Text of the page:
Seasonal Symbolism

Seasons Matter
Letitia Hughes
AP Language
F. Scott Fitzgerald, The Great Gatsby
(1925), “If modern American literature
consisted of only one novel, and if that novel
were Gatsby, it might be enough.
 What does the green light mean? What does
Gatsby’s dream represent? And what about
the ash heaps and the eyes on the billboard?”
 Shakespeare’s
sonnet 73
That time of year thou mayest in me behold
When yellow leaves, or none, or few, do hang
Upon those boughs which shake against the cold:
Bare, ruined choirs, where late the sweet birds sang.
Page 175
 The
Speaker is seriously feeling his age here
and making us feel it, too, with those boughs
shaking in the cold winds, those last faded
leaves still hanging, if barely, in the canopy,
those empty limbs that formerly were so full
of life and song.
 His
leaves, his hair, have mostly departed,
we can surmise, and his appendages are less
resolute than formerly, and of course, he’s
entered a quieter period than his youth had
 November
in the bones; it makes my joints
ache just to think about it.
 This
fall/middle-age cliché was pretty creaky
in the knees long before the Bard got a hold
of it.
 What he does with the metaphor is to invest
it with a specificity and a continuity that
force us to really see not only the thing he
describes- the end of autumn and the coming
of winter- but the speaker’s standing on the
edge of old age.
 “Shall
I compare thee to a summer’s day?
 Thou art more lovely and more temperate”
 King
Lear is raging in his old man’s madness
in a winter storm.
 Midsummer
night is the time when young
lovers escape to the woods to sort out their
romantic difficulties and take their place in
the adult world.
 More
Bard Examples as titles…
 A Winter’s Tale
 Twelfth Night (the last of the twelve days of
 A Midsummer Night’s Dream
 Henry
James employed this metaphor in his
novel Daisy Miller, rather than writing
directly about geopolitical conflicts, he lets
his characters serve as metaphors for the
new American republic and the rule-bound
 Daisy is a young, fresh, direct, open
American girl. She’s all spring and sunshine.
 Frederic
Winterborne is an American man but
a long-time resident in Europe, slightly older,
jaded, worldly, emotionally closed, indirect
and totally dependent on the good opinion of
 If you pay attention to the name game, you
can tell things will end badly – daisies can’t
flourish in winter.
 Classic
 Mamas and Papas express dissatisfaction with
winter, gray skies, and brown leaves and do
some “California Dreamin’.”
 Simon & Garfunkel cover the same unhappy
ground in “A Hazy Shade of Winter.”
 Rod Stewart’s “Maggie May” says he’s waiting
around too long wasting his time on an older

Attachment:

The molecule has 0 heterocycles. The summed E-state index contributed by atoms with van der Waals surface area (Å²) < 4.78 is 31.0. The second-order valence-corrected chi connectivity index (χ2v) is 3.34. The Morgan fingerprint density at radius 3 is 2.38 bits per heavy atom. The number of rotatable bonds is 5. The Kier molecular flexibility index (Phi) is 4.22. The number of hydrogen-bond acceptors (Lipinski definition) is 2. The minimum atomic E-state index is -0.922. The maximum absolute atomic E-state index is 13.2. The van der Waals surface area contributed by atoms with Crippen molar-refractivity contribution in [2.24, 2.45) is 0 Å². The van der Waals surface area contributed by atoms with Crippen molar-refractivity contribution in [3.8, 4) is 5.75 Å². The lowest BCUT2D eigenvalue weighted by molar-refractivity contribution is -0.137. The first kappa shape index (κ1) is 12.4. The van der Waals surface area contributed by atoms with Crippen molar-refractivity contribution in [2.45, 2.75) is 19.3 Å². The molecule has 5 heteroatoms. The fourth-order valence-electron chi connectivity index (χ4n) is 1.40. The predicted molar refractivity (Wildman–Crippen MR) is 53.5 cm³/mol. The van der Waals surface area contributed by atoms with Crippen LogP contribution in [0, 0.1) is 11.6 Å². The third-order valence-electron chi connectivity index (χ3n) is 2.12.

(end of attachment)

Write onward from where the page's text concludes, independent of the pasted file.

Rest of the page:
woman in September. Why that month?
 Guns n’ Roses “November Rain”
Can you name any contemporary examples of
seasonal symbolism in song lyrics?
Kenny Chesney
 Spring
is childhood and youth.
 Summer
is adulthood and romance and
fulfillment and passion.
 Autumn
is decline, middle age and tiredness
but also harvest.
 Winter
is old age, resentment and death.
 W.H.
Auden’s elegy “In Memory of W.
B. Yeats” (1940)
 Annotate the poem for diction related
to winter / coldness.
Excerpt from Section I
 He
disappeared in the dead of winter:
The brooks were frozen, the airports almost
And snow disfigured the public statues;
The mercury sank in the mouth of the dying
What instruments we have agree
The day of his death was a dark cold day.
 Robert
Frost did not specify a season in his
poem “After Apple Picking” but the
metaphor exists.
 Annotate the poem for this metaphor
 Analyze the time of day, tone, mood and
point of view.
 Author’s
make conscious choices regarding
 Will summer be warm, rich and liberating or
hot, dusty and stifling?
 Will autumn find us toting up our
accomplishments or winding down, arriving
at wisdom and peace or being shaken by
those November winds?
 Analyze
the symbolism of seasons in this
classic novel.
 Getting started..
 The
weather in the novel unfailingly matches
the emotional and narrative tone of the
 Gatsby's and Daisy's reunion begins amid a
pouring rain, proving awkward and
melancholy (a gloomy state of mind)
 Their
love reawakens just as the sun begins
to come out.
 Gatsby's
climactic confrontation with Tom
occurs on the hottest day of the summer,
under the scorching sun (like the fatal
encounter between Mercutio and Tybalt in
Shakespeare's R and J).
 Wilson
kills Gatsby on the first day of
autumn, as Gatsby floats in his pool despite a
palpable (you can feel it) chill in the air.

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